Tuesday, 21 February 2012

Why You Should Read | Patrick Rothfuss

Any SFF fan - and indeed, anyone who's so much as stepped into a bookshop for the last few years - has likely heard of Patrick Rothfuss. Reading his novels is a different matter, however (especially since much of the discussion you've heard of Rothfuss will be on how long he takes to put them out...) - and this is my attempt to say who might like to, and why you should read Rothfuss. Especial focus on the 'everyone'.

- The prose. This might seem fluffy and vague as a reason - it isn't. From the very first line of The Name of the Wind:

'It was night again. The Waystone Inn lay in silence, and it was a silence of three parts.'

Rothfuss draws you inevitably into his writing. He's a born storyteller, and if you have - like most of us - a love not just for exquisite story but for exquisitely written story, give Rothfuss a try. You won't regret it - though his prose is too flowery for some, fans of authors like Guy Gavriel Kay should feel nicely at home.

- Larger-than-life characterisation. Much of modern fantasy strives for realism - at least in characterisation. But sometimes one gets, well, tired of that: sometimes we want the larger-than-life hero, the protagonists whose talents and failures are orders of magnitude larger than ours. If you want such a man, Kvothe is for you. He's a genius, a talented musician, and is running an inn after having killed a king. He's generally the antithesis to boredom, and while that may sometimes have its own problems, he's definitely a larger thab life character -he may have big talents, but his failures are pretty damn huge too.

- Sympathy - by which I mean not the virtue (which is very nice and all) but the magic system. I wrote a column on it over at Grasping for the Wind, but could hardly fail to mention it here: it's wonderful. Sympathy, basically put, is the rule based magic system which draws on the basic principle of binding two alike objects together. The more alike, the better the link - and something that was once part of the other object makes the best link of all. The binding can be anything: parallel motion to heat transfer (when one gets hot, the other - if the link was, say, though your hair that a sympathist got hold of - sets your blood to boiling. Ouch.) It's a firmly rule based system, which has advantages. Similarly to Sanderson's systems, you understand the system, so clever uses: a) Don't come off as deus ex machina resolutions and b) Are understood by the reader. Which might reduce the awe factor, but on the other hand does make high-magic tales (such as this) possible.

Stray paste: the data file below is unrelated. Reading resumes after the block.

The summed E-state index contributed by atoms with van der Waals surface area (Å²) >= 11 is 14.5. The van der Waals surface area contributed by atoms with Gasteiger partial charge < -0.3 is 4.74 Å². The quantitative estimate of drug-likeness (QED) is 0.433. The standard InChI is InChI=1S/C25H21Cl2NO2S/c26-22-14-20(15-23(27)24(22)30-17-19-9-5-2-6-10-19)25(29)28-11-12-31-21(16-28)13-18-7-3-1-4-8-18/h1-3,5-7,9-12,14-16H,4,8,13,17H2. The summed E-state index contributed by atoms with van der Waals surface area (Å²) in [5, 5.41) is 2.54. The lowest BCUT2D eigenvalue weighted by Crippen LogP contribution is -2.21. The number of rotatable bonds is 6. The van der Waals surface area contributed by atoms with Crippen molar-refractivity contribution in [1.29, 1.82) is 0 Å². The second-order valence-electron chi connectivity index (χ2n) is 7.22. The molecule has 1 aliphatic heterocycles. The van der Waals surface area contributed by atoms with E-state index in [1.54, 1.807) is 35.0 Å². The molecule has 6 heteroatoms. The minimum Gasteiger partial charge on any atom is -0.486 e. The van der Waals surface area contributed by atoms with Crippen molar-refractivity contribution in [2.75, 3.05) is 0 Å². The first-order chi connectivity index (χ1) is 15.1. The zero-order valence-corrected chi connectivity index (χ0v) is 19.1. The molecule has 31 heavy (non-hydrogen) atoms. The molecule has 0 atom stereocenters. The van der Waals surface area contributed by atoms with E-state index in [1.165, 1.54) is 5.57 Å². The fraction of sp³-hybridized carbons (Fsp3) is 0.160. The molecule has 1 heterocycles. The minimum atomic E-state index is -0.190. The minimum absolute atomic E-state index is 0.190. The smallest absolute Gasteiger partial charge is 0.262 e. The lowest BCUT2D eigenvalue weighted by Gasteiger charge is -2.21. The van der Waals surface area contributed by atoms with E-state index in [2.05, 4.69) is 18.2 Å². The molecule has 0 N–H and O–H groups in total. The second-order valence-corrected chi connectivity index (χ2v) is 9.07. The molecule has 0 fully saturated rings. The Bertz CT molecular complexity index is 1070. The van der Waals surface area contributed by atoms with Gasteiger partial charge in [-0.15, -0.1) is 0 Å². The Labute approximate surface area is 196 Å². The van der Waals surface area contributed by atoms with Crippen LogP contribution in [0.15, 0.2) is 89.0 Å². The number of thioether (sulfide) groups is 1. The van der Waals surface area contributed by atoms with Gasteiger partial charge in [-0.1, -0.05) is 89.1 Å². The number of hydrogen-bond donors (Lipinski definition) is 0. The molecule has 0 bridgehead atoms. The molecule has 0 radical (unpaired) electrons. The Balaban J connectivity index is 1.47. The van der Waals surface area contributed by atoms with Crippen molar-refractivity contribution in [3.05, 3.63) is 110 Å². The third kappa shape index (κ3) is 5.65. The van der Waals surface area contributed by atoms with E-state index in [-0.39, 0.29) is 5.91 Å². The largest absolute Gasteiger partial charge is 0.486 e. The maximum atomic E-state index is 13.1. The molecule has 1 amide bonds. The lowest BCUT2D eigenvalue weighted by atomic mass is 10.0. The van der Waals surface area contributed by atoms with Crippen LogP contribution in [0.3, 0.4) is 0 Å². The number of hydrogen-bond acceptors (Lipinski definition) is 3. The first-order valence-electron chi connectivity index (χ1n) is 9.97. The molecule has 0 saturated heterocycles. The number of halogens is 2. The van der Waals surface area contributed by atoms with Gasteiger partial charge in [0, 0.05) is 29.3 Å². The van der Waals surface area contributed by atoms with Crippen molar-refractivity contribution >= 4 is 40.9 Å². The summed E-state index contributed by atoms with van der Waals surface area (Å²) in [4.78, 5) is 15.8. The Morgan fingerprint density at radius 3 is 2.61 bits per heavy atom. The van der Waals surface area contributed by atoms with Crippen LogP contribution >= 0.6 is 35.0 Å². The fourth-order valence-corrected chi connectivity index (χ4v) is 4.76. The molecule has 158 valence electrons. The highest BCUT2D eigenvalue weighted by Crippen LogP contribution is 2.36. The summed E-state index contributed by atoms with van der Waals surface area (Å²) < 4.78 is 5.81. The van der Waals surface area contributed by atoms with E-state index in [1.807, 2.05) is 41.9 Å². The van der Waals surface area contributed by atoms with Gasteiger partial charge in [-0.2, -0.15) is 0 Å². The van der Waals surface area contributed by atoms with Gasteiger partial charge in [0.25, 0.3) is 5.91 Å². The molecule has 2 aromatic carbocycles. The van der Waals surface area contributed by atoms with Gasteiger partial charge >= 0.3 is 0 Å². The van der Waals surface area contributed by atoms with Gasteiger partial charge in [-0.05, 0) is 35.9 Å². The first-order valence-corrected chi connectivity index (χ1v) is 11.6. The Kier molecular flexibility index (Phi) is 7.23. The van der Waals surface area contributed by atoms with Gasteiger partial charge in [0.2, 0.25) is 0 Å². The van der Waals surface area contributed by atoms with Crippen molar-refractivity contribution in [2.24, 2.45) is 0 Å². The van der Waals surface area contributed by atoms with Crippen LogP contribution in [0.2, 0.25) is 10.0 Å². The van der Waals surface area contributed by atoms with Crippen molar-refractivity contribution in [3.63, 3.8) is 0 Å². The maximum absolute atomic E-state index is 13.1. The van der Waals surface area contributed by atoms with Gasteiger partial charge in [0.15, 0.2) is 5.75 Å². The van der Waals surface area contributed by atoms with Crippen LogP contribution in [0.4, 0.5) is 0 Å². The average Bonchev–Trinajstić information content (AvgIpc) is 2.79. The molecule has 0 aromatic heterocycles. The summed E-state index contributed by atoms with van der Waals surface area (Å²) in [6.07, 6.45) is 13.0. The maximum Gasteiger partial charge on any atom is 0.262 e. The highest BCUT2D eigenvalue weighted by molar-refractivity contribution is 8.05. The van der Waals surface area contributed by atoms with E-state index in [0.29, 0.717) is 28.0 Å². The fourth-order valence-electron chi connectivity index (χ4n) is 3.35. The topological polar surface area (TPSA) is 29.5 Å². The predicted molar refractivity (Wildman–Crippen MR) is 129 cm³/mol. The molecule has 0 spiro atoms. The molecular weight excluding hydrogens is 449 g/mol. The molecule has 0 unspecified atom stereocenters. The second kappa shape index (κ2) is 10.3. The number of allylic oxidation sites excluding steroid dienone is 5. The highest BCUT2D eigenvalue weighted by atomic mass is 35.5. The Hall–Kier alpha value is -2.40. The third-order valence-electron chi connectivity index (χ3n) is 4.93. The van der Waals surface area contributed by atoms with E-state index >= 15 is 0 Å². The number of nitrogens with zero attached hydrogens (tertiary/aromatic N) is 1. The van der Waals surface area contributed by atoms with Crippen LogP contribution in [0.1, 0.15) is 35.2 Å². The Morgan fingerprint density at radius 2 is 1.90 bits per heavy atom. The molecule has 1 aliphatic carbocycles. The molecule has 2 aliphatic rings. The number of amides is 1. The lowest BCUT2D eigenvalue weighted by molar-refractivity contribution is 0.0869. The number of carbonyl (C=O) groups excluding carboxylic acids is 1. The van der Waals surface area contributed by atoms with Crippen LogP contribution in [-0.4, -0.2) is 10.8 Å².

- And the big reason you shouldn't: time. Rothfuss' tomes are weighty volumes, but take a look at the publishing schedule. The Name of the Wind came out in 2007. Its sequel? 2011. That, people, is a long wait. If you listen to Rothfuss' explanation, it's entirely understandable - but the fact remains that there looks to be a similar wait for the third novel. If you like a series to be finished, or at least steadily progressing before you started - well, you might want to give Rothfuss a miss for now.

There are other flaws and other merits: but for those, I've written reviews. This is my toplist of reasons to read Rothuss - so why not give him a try?

5 comments:

  1. You know I loves me some Patrick Rothfuss! I know his books look big and fat and intimidating, but oh, they are so worth it! I read Name of the Wind and Robin Hobb's Assassin's Apprentice within a year of each other. Those two books turned me into a fantasy fan.

    I don't even mind the huge time gap between the Kingkiller Chronicles books. So far neither one has ended on a cliffhanger, and both are episodic enough that they are fully satisfying even if I don't find out what happens next for a long time. Although it was really dumb of me to not do a quick reread of the first one before reading the 2nd!!

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  2. Definitely! Those are two of my favourites - both very character driven, too. Both Fitz and Kvothe are great, great characters!

    I don't particularly mind, either - though I do wish The Wise Man's Fear had progressed a little more than it did (though mebbe I just love darker Kvothe too much, heh). I've got so much else to read - but some readers like series to be finished, so I thought I'd better point out that it'll be years. (Ill admit to forgetting to reread, too - I did -afterwards-, but that was a little confusing)

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